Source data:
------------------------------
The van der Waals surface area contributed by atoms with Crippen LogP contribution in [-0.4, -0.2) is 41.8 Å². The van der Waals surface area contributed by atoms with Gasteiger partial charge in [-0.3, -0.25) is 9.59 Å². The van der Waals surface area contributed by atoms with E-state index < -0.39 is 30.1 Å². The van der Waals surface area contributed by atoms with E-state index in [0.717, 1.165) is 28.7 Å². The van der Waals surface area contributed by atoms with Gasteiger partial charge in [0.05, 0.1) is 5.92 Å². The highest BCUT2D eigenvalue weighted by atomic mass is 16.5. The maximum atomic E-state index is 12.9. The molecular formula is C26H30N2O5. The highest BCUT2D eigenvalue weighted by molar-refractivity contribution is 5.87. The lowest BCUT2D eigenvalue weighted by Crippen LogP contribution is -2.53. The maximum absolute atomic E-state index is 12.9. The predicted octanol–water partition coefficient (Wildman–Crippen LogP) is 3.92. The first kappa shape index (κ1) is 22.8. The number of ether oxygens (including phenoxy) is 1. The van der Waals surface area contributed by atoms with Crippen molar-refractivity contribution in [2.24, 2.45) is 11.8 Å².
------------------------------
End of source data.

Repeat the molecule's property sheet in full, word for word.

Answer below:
The van der Waals surface area contributed by atoms with Crippen LogP contribution in [-0.4, -0.2) is 41.8 Å². The van der Waals surface area contributed by atoms with Gasteiger partial charge in [-0.3, -0.25) is 9.59 Å². The van der Waals surface area contributed by atoms with E-state index < -0.39 is 30.1 Å². The van der Waals surface area contributed by atoms with E-state index in [0.717, 1.165) is 28.7 Å². The van der Waals surface area contributed by atoms with Gasteiger partial charge in [0.05, 0.1) is 5.92 Å². The highest BCUT2D eigenvalue weighted by atomic mass is 16.5. The maximum atomic E-state index is 12.9. The molecular formula is C26H30N2O5. The highest BCUT2D eigenvalue weighted by molar-refractivity contribution is 5.87. The lowest BCUT2D eigenvalue weighted by Crippen LogP contribution is -2.53. The maximum absolute atomic E-state index is 12.9. The predicted octanol–water partition coefficient (Wildman–Crippen LogP) is 3.92. The first kappa shape index (κ1) is 22.8. The number of ether oxygens (including phenoxy) is 1. The van der Waals surface area contributed by atoms with Crippen molar-refractivity contribution in [2.24, 2.45) is 11.8 Å².